I’m always fed so well at Kate and Jamie’s. I never stress out that I’ll be hungry or I won’t like what the make as they know me quite well 😉 The next morning I had a lazy lie-in until 8.30am and then we got ready for yet another obstacle race, the Rough Runner 10k. I love doing these kinds of race with Kate and Jamie because they’re such good fun.The races are very relaxed and we go into them just looking to enjoy ourselves. We run as a group and tackle each obstacle together, motivating each other and of course laughing when someone face plants or falls off an obstacle. It’s really not that serious and doing races like this is a nice change and something that keeps me from getting fed up of road race after road race. I love my “normal” races but a change is always needed once in a while!

I’ll recap that in a separate post as it deserves it 🙂 After the race Jay manned the BBQ while Kate and I popped to the supermarket to grab some salad bits and pudding. Normally we’d go out for a meal after a race but as it was such a nice day (oof I got sunburnt during the race), a BBQ seemed like a far better plan. Jay is like the BBQ master. They always host an annual BBQ every year (coming up in July, whoop whoop!) which I always look forward to so I was really chuffed to have an early taster session.There were sausages, burgers, chicken pieces, ribs, pork belly and lamb pieces. I was in heaven! They really do do a great spread.By the time we sat down we were all ravenous, having had breakfast over five hours ago! I ate a bit (*cough* a lot) of everything and felt well and truly refuelled and restored. But obviously a bit of pudding was required too to fully finish the meal off nicely.Ooof such a good pudding. A salted caramel cookie topped with brownie and salted caramel ice cream. It was delicious. And so I drove home in a very content state of satisfaction. As always, a fun time had been had in Bristol!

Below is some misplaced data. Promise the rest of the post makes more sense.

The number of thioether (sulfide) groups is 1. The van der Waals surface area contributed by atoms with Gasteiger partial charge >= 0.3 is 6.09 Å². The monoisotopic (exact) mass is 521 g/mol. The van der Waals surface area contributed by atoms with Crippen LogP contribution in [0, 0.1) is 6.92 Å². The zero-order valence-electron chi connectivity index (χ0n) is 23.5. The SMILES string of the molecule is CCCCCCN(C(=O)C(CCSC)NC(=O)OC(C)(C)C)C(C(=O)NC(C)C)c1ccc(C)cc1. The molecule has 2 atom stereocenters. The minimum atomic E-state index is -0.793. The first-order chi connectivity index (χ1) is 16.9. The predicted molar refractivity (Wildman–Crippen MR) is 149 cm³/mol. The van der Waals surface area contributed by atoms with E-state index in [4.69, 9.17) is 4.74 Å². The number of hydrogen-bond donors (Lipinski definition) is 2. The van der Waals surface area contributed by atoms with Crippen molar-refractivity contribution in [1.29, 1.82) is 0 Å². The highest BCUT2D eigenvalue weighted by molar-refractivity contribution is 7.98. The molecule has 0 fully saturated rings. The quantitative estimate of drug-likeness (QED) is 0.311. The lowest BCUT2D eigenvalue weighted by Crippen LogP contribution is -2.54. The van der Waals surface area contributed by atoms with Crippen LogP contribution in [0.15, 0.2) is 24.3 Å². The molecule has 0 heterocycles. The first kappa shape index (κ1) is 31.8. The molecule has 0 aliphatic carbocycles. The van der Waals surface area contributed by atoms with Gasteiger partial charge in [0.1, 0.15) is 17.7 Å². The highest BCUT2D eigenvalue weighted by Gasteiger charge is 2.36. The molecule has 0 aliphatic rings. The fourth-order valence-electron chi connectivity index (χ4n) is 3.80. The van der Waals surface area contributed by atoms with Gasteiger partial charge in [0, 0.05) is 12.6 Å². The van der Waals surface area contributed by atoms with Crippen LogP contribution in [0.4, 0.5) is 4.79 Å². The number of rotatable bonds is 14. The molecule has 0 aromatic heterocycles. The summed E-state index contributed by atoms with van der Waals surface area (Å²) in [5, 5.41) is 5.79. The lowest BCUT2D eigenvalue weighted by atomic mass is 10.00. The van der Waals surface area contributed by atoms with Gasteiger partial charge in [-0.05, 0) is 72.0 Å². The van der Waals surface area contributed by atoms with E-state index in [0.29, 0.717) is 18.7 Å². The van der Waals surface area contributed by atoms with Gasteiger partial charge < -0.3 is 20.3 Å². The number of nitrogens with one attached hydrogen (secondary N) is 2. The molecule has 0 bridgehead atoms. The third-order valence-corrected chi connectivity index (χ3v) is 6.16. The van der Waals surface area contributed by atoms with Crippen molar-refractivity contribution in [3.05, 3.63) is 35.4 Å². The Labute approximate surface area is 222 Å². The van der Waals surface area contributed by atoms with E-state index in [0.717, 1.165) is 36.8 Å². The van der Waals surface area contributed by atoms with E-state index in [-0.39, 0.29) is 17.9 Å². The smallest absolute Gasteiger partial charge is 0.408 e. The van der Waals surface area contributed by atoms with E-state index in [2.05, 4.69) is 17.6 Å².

I’d originally planned on getting up super early Sunday to get my long run in before it got too hot but actually the temperature was a lot cooler and it looked to continue that way the next day. So I treated myself to another lie in (8.15am) and headed off for my long run at 9am. I always walk Alfie beforehand to help wake me up and warm my legs up. I never usually have breakfast before either. I just make sure I’ve eaten enough the day before (see above…) and I like to run fasted as when I race I do use fuel so the boost is so much more pronounced on race day. This might be rubbish but psychologically it works for me.

I started off the run actually feeling pretty pants. I felt tired, my legs felt heavy and I was fairly demotivated. I was doing a usual long run route around the seafront area of Hill Head and Lee-On-Solent and I was genuinely dreading how far I had to go. Being so familiar with the route made me just dread it even more.

But I was listening to a really interesting TED Radio Hour (a podcast which looks at a few different of the TED Talks with an overriding theme). The one I was listening to was about robots and how that might affect the future of jobs and the economy. So it kept me amused and the miles ticked by a bit easier. As always, after the initial few miles I felt better. It wasn’t as hot but it was very windy but the wind was mostly coming across me so wasn’t too bad and kept me cool.

I carried some water with me and filled up at my usual dodgy tap on the seafront promenade (it looks suspect but doesn’t have a “no drinking water” sign… I’ve drunk from it several times and never had an issue but I always refer to it as a dodgy tap as I’m not entirely sure) which is at about half-way.I felt good after finishing the run but very tired. It’s the longest run I’ve done in a while and I think it’s on of those “ahh this feels like marathon training” runs. Glad to have ticked it off!

And then I had another BBQ with my family. My sister and her fiance came over so it was nice to them as well. My sister was lamenting that she’s put on weight. She’s the person who has never exercised, smoked and always eaten fairly badly (a diet of pizza and cereal would be an accurate description) but never had weight issues. She’s always been quite slim (I think my sister and me are quite lucky in that respect. I know I exercise a lot but I’ve never had an issue with weight even when I didn’t exercise and ate terribly at school). But recently the medication she’s been on has caused her to gain a bit of weight and she’s facing a situation she’s never had before (bar when she was pregnant). I tried to give her some advice but seen as how she hates exercise and, in her words, “likes cheese a lot” it might be tricky! It’ll be interesting to see her change her eating habits… 😉 (I’m allowed to say this as she’s my older sister!)

The food and family time was great. But I’m shattered now!

How did you spend the weekend?

Do your friends ever cook you dinner?

Do you carry water on long runs?